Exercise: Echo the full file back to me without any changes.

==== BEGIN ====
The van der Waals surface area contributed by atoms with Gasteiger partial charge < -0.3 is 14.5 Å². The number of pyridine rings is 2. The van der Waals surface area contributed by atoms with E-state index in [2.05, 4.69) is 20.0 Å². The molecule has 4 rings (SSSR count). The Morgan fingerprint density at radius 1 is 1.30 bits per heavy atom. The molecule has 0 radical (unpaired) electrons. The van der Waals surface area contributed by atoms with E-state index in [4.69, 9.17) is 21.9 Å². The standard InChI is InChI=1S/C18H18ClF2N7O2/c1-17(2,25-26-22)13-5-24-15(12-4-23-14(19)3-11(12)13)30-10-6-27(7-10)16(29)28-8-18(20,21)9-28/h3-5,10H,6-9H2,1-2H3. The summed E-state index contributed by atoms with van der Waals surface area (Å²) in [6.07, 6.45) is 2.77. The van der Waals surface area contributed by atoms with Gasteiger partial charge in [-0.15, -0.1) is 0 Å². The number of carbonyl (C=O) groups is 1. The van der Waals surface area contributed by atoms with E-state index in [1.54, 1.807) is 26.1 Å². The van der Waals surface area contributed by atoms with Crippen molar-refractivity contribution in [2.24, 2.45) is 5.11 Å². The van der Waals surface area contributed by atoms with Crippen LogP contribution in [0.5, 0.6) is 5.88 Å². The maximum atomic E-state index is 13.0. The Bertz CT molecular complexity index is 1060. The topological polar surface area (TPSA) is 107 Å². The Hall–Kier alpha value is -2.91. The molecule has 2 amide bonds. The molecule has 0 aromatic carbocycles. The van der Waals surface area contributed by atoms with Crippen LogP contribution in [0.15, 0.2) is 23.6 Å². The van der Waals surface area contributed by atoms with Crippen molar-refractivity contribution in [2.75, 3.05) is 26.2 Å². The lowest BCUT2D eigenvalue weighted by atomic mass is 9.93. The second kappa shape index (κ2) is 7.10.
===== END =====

The van der Waals surface area contributed by atoms with Gasteiger partial charge < -0.3 is 14.5 Å². The number of pyridine rings is 2. The van der Waals surface area contributed by atoms with E-state index in [2.05, 4.69) is 20.0 Å². The molecule has 4 rings (SSSR count). The Morgan fingerprint density at radius 1 is 1.30 bits per heavy atom. The molecule has 0 radical (unpaired) electrons. The van der Waals surface area contributed by atoms with E-state index in [4.69, 9.17) is 21.9 Å². The standard InChI is InChI=1S/C18H18ClF2N7O2/c1-17(2,25-26-22)13-5-24-15(12-4-23-14(19)3-11(12)13)30-10-6-27(7-10)16(29)28-8-18(20,21)9-28/h3-5,10H,6-9H2,1-2H3. The summed E-state index contributed by atoms with van der Waals surface area (Å²) in [6.07, 6.45) is 2.77. The van der Waals surface area contributed by atoms with Gasteiger partial charge in [-0.15, -0.1) is 0 Å². The number of carbonyl (C=O) groups is 1. The van der Waals surface area contributed by atoms with E-state index in [1.54, 1.807) is 26.1 Å². The van der Waals surface area contributed by atoms with Crippen molar-refractivity contribution in [2.24, 2.45) is 5.11 Å². The van der Waals surface area contributed by atoms with Crippen LogP contribution in [0.5, 0.6) is 5.88 Å². The maximum atomic E-state index is 13.0. The Bertz CT molecular complexity index is 1060. The topological polar surface area (TPSA) is 107 Å². The Hall–Kier alpha value is -2.91. The molecule has 2 amide bonds. The molecule has 0 aromatic carbocycles. The van der Waals surface area contributed by atoms with Crippen LogP contribution in [0.15, 0.2) is 23.6 Å². The van der Waals surface area contributed by atoms with Crippen molar-refractivity contribution in [2.75, 3.05) is 26.2 Å². The lowest BCUT2D eigenvalue weighted by atomic mass is 9.93. The second kappa shape index (κ2) is 7.10.